Forget Virginia. Or Colorado. Or lots of other traditional swing states. Right now, Donald Trump's campaign is in such bad free fall, states that haven't voted for a Democrat in generations are suddenly coming into play as the Republican nominee's path to 270 electoral votes collapses all around him.

Over the past 72 hours, polls have come out in Alaska, Texas and Utah that show Trump narrowly ahead of Hillary Clinton. That comes on top of data that suggests Republican-friendly states likes Arizona and Georgia are already a jump ball between Clinton and Trump.

That's absolutely remarkable when you consider the historic trends in those states. The last time a Democrat won Alaska was 1964, when Lyndon Johnson carried it over Barry Goldwater. Texas hasn't voted for a Democrat for president since Jimmy Carter eked out the state in 1976. In Utah, like Alaska, LBJ is the last Democrat to win.

The possibility now exists for a historic election realignment along the lines of what we saw in 2008 when then-Sen. Barack Obama claimed victories in places like North Carolina, Virginia and Indiana — states where no Democrat since Carter or Johnson had won. Simply put: Trump is not just in danger of losing, he is in danger of causing a fundamental reorganization of the electoral map that could set back Republicans for a number of future elections.

A grain of salt: Trump isn't losing in these states just yet. And, to lose them he would need further erosion among dyed-in-the-wool Republican voters. But that is now at least a possibility, given the campaign he appears to have decided to run in the closing weeks of this campaign.

In the wake of the revelations over the past seven days about his deeply inappropriate and lewd comments about women and a series of allegations that he groped women, Trump has adopted a me-against-the-world approach. He has attacked House Speaker Paul D. Ryan (R-Wis.), Sen. John McCain (R-Ariz.) and virtually everyone else in the Republican Party who has expressed doubts about his candidacy. He is currently in the midst of embracing the idea that there is a global conspiracy to keep him from the White House. And, with each passing day, more stories about alleged crude behavior toward women come to light.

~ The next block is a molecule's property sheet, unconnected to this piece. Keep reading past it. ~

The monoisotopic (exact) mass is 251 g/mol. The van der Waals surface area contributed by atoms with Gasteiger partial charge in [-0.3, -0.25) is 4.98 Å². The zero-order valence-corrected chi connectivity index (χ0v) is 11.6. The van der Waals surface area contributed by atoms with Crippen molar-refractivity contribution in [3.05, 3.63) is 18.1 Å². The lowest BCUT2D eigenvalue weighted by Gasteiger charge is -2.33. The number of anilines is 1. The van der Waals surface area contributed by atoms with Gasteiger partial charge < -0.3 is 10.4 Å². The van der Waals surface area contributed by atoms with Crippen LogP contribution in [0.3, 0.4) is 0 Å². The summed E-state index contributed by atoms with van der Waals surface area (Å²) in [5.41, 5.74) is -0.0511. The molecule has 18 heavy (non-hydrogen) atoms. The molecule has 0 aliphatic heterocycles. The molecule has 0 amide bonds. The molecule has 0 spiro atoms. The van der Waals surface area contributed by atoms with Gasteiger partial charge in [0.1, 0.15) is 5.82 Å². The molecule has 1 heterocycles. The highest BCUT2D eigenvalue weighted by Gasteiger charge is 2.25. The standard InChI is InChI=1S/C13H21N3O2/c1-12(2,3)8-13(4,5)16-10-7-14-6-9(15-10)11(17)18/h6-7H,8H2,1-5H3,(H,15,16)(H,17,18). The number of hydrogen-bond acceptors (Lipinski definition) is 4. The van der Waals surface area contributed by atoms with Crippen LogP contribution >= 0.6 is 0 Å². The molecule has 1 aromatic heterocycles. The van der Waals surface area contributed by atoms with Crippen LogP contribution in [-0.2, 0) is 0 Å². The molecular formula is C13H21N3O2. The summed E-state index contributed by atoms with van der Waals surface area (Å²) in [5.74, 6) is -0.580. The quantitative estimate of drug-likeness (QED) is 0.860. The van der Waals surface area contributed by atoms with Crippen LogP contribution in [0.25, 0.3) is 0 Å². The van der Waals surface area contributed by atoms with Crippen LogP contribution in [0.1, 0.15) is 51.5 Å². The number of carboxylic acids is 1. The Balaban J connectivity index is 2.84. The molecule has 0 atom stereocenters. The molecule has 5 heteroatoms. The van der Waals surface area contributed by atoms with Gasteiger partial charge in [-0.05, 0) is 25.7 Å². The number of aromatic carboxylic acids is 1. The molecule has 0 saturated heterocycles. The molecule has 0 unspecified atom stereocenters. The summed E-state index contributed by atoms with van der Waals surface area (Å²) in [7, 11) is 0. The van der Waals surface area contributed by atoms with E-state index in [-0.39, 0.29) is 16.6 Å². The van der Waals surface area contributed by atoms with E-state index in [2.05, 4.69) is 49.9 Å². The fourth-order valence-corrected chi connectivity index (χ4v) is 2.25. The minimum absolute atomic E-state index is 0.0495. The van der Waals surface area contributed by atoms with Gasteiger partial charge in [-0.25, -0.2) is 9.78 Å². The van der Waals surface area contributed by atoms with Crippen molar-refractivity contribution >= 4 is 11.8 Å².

That strategy is hardening his support among the people who are already for him — and pushing pretty much everyone else away. The problem for Trump is that the group of people who support him is not now and never has been large enough to get him anywhere close to the 270 electoral votes he needs. The problem for the Republican Party is that a depressed GOP turnout caused by a chunk of voters simply not being able to back a candidate like Trump could spell electoral disaster in places that no one thought would even be competitive six months ago.

As of today, Republicans are not looking at a winnable race at the top of the ticket. They are looking at a salvage mission aimed at limiting the damage Trump's collapse will do to both their down-ballot prospects and their future standing in many of the states around the country.

Donald Trump started attacking members of his own party in a series of tweets Tuesday after many Republicans rescinded their support for the presidential nominee. The Fix's Chris Cillizza weighs in on the unprecedented unraveling of the GOP. (Jayne Orenstein/The Washington Post)